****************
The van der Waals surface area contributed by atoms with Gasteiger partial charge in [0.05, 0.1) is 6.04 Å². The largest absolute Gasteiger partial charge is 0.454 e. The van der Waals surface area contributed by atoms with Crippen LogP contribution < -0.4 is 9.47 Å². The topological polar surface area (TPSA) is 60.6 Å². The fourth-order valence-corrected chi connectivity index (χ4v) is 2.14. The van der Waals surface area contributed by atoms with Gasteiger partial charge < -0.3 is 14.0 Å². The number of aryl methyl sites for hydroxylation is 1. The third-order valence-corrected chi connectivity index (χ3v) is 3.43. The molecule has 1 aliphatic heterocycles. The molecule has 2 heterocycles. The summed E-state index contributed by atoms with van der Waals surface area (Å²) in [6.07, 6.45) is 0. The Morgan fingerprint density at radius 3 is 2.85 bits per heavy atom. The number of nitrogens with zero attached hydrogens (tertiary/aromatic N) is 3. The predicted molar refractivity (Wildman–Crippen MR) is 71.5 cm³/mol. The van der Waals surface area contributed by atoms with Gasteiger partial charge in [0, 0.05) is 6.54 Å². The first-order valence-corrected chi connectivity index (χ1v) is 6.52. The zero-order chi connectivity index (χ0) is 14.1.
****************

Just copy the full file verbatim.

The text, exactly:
The van der Waals surface area contributed by atoms with Gasteiger partial charge in [0.05, 0.1) is 6.04 Å². The largest absolute Gasteiger partial charge is 0.454 e. The van der Waals surface area contributed by atoms with Crippen LogP contribution < -0.4 is 9.47 Å². The topological polar surface area (TPSA) is 60.6 Å². The fourth-order valence-corrected chi connectivity index (χ4v) is 2.14. The van der Waals surface area contributed by atoms with Gasteiger partial charge < -0.3 is 14.0 Å². The number of aryl methyl sites for hydroxylation is 1. The third-order valence-corrected chi connectivity index (χ3v) is 3.43. The molecule has 1 aliphatic heterocycles. The molecule has 2 heterocycles. The summed E-state index contributed by atoms with van der Waals surface area (Å²) in [6.07, 6.45) is 0. The Morgan fingerprint density at radius 3 is 2.85 bits per heavy atom. The number of nitrogens with zero attached hydrogens (tertiary/aromatic N) is 3. The predicted molar refractivity (Wildman–Crippen MR) is 71.5 cm³/mol. The van der Waals surface area contributed by atoms with Gasteiger partial charge in [0, 0.05) is 6.54 Å². The first-order valence-corrected chi connectivity index (χ1v) is 6.52. The zero-order chi connectivity index (χ0) is 14.1.